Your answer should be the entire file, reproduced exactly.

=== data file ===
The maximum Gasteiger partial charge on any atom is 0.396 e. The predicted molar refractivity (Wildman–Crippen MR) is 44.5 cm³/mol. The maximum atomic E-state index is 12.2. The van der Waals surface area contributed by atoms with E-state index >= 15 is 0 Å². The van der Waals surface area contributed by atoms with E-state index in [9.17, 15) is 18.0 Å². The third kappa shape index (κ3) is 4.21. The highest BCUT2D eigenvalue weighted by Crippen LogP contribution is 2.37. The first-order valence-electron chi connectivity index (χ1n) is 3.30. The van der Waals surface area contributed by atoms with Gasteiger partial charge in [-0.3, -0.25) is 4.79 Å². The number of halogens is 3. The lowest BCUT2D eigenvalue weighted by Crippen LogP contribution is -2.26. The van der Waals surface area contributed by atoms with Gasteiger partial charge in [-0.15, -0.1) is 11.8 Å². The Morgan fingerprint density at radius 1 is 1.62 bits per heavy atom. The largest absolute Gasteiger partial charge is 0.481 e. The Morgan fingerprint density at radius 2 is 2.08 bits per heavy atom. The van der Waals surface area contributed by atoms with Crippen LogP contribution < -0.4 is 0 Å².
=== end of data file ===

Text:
The maximum Gasteiger partial charge on any atom is 0.396 e. The predicted molar refractivity (Wildman–Crippen MR) is 44.5 cm³/mol. The maximum atomic E-state index is 12.2. The van der Waals surface area contributed by atoms with E-state index >= 15 is 0 Å². The van der Waals surface area contributed by atoms with E-state index in [9.17, 15) is 18.0 Å². The third kappa shape index (κ3) is 4.21. The highest BCUT2D eigenvalue weighted by Crippen LogP contribution is 2.37. The first-order valence-electron chi connectivity index (χ1n) is 3.30. The van der Waals surface area contributed by atoms with Gasteiger partial charge in [-0.3, -0.25) is 4.79 Å². The number of halogens is 3. The lowest BCUT2D eigenvalue weighted by Crippen LogP contribution is -2.26. The van der Waals surface area contributed by atoms with Gasteiger partial charge in [-0.15, -0.1) is 11.8 Å². The Morgan fingerprint density at radius 1 is 1.62 bits per heavy atom. The largest absolute Gasteiger partial charge is 0.481 e. The Morgan fingerprint density at radius 2 is 2.08 bits per heavy atom. The van der Waals surface area contributed by atoms with Crippen LogP contribution < -0.4 is 0 Å².